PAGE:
Thursday, January 07, 2010

Ars longa, vita brevis

I've just been looking at a 2010 year planner, trying to work out the best way to break up my four weeks' annual holiday. I never normally do things like this. Planning is generally an anathema to me, as other people keeping buggering things up by dying, becoming pregnant, falling in love with someone from another country or simply changing their mind.

The one exception to this is foreign travel. If I ever go abroad, I like to memorise maps, learn the local language and refresh my unarmed combat training. It's a jungle out there.

Planning the year ahead was a particularly depressing experience. Four weeks holiday. I saw a whole monochrome future laying ahead of me, with only brief, tantalising glimpses of colour to taunt me. Is that living?

I was reminded of this banned British Xbox commercial:

As adverts go, it's a shocking, visceral masterpiece and it's fascinating how, in an age in which nudity and swearing are no longer taboos on television, the D word is still unacceptable for many.

Death is popular on television, but only within specific genres that present it as an aberration that can be resolved once the perpetrator is detected and caught, or defeated in battle. Real death, it seems, is too unpalatable.

But death is there, behind everything, looking over my shoulder as I peruse the 2010 year planner, sitting next to me in the car as I drive to work and quietly laughing when I talk about the future.

There are so many things that I want to do with my life and I'm not sure if I can stand to devote two-thirds of my life to a full-time job, putting my dreams on hold until retirement.

At the moment, I feel like Max von Sydow in this film:

I know that ultimately, it will always end in checkmate, but I can and least try and take control of the game for a while.


Harry Tournemille said...

Cold comfort can be found in Ars Moriendi.

Brett said...

I hear you. Thanks for the clip of The Seventh Seal. I haven't seen that film since college. Nobody does it like Bergman.

Anonymous said...

Ah but you decided to have children ... you might need to consider your dreams in terms of your responsibility to them ...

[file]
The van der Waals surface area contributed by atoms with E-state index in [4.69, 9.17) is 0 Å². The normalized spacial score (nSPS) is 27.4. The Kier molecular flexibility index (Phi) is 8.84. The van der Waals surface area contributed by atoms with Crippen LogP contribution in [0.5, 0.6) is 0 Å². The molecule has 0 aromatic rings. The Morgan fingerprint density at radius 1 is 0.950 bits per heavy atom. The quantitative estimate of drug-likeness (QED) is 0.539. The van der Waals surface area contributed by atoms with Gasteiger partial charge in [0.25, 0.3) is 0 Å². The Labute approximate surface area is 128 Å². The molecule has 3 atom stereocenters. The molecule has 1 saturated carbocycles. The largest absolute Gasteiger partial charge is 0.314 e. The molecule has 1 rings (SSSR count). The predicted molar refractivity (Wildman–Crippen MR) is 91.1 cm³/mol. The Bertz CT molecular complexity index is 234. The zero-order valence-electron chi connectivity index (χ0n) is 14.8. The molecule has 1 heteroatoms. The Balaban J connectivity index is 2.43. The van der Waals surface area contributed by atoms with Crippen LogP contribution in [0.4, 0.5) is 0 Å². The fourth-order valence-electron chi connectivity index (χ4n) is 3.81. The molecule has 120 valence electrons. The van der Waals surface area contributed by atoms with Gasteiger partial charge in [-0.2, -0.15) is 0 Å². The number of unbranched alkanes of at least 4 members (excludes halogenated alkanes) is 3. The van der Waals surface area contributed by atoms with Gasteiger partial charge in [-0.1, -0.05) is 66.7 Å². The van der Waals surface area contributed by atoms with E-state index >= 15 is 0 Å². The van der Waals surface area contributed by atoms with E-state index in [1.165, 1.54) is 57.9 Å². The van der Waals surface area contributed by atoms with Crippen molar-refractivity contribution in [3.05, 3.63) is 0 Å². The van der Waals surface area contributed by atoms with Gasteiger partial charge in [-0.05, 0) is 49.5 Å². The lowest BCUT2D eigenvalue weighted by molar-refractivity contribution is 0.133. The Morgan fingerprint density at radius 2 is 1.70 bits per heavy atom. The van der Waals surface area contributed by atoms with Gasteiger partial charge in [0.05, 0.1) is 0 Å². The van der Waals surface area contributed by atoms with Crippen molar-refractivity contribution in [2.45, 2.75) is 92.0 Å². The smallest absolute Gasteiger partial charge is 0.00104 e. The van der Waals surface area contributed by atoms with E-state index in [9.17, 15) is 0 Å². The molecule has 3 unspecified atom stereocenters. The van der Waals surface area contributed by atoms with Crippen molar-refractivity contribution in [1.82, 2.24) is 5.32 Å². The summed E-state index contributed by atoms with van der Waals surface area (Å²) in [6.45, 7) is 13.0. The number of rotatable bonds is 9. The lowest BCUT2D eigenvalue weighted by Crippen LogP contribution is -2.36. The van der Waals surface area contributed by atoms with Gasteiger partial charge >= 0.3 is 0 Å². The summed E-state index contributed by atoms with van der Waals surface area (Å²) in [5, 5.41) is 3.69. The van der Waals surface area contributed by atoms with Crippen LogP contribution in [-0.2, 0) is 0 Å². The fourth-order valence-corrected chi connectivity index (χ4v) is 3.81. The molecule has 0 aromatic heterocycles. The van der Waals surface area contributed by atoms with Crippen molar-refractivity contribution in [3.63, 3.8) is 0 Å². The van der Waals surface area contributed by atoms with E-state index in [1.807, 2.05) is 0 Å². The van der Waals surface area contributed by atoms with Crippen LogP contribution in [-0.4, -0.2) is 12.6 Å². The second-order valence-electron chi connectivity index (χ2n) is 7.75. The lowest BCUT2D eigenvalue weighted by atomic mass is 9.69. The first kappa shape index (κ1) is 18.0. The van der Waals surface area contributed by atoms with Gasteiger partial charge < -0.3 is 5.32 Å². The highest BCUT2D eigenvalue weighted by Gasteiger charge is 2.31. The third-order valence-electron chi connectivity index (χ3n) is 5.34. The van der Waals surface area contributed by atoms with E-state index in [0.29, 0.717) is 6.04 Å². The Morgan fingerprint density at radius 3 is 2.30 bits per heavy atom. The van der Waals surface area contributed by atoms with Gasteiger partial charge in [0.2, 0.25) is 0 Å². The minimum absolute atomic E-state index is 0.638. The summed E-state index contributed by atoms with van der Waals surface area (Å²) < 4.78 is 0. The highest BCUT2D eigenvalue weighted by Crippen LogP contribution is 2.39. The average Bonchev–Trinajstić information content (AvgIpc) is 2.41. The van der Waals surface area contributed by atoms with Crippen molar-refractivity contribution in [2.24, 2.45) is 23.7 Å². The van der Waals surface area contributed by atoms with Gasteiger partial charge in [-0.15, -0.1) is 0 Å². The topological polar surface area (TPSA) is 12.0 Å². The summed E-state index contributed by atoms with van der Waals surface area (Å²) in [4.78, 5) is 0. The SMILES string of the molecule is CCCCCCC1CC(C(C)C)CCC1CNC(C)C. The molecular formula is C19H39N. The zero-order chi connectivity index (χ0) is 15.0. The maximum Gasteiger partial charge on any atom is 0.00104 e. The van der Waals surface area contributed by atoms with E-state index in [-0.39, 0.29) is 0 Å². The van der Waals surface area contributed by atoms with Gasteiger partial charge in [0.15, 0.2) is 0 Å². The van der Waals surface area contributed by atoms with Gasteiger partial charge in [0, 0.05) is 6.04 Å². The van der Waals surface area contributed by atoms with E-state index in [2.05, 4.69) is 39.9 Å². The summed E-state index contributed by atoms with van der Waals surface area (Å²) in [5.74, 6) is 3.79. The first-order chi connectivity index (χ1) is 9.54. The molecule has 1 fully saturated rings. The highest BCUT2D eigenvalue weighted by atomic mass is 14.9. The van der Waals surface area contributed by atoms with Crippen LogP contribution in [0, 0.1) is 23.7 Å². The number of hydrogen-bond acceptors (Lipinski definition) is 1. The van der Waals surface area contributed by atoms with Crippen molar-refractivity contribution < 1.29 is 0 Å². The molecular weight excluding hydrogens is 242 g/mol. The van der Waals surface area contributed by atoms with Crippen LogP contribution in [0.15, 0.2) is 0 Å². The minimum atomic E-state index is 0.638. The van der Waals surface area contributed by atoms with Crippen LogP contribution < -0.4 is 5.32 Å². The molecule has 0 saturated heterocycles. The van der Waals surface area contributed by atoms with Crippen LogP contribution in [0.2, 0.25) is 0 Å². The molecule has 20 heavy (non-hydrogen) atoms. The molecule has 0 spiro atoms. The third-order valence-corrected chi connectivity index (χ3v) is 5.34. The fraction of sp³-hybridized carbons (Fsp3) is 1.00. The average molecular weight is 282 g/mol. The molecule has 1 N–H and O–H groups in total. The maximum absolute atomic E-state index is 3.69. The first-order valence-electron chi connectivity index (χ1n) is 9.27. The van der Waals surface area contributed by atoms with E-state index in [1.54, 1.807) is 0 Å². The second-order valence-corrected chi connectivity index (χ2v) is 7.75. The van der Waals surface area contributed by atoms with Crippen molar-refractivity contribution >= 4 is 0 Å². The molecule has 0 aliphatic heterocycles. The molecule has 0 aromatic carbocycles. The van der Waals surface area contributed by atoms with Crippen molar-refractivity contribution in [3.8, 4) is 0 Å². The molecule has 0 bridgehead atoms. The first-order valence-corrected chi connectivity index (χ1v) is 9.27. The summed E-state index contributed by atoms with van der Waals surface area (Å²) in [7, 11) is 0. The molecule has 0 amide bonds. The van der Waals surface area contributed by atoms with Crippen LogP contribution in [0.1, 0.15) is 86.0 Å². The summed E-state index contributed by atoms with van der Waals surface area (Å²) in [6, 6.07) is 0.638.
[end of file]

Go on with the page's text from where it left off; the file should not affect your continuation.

That can be a rather deflating idea but since we have untreated, uncleared roads many places it seems suitable.

At the age of 40 I moved from Canada to England ... it is never too late to change everything.

Steerforth said...

Cold comfort indeed!

As far as having children is concerned, they are central to my plans. What I'd like to do is change the way I work to give me more time - something that would hopefully be good for them too.

Jim Murdoch said...

Not quite giving birth astride a grave but very effective. Can't believe it was banned. It reminded me of this Irn Bru ad.

Motherhood The Final Frontier said...

I've just discovered your blog through Mrs.T- what a joy!
I shall be back to rifle through more of your blog's back catalogue but in the mean time I can only say that I feel your pain re. the quiet sense of doom that settles when faced with forward planning.

Steerforth said...

Thank you Mrs Motherhood - I've just visited your blog and the first thing I saw was Edward Gorey's Gashlycrumb Tinies, which is one of my favourite books!

Your blog has just joined my Firefox bookmarks list.

Ms Baroque said...

Retirement? What retirement? I'm just expecting to be dirt poor when I retire. (They'll have to make me. I'll be needing the money.)

Steerforth said...

My "pension" will probably cover one day's food per week, but given the precarious state of the financial industry, I'm not prepared to let people like Equitable Life look after my money.

The Poet Laura-eate said...

The X box advert is hilarious. In what way is one supposed to expend and extend one's span meaningfully by losing oneself in gaming?

I empathise with all your thoughts and like yourself am doing my best to leave some profound writing behind for posterity, aside from the silly stuff which so quickly dates.

Let's hope our blogs endure forever too.

Helen Brocklebank said...

I'm mostly mired in a slough of existential angst at the realisation that I'm just hurtling towards death (love that commercial, by the way, and I agree-what nonsense to take it off air). But that's January for you. Catch me in late March: I'm much more cheerful.

Ollie said...

I used to think that full-time employment stank - and then I tried freelancing.

Suddenly, working in an office from nine to five did not seem so bad!

Happy New Year! I hope it is not your last!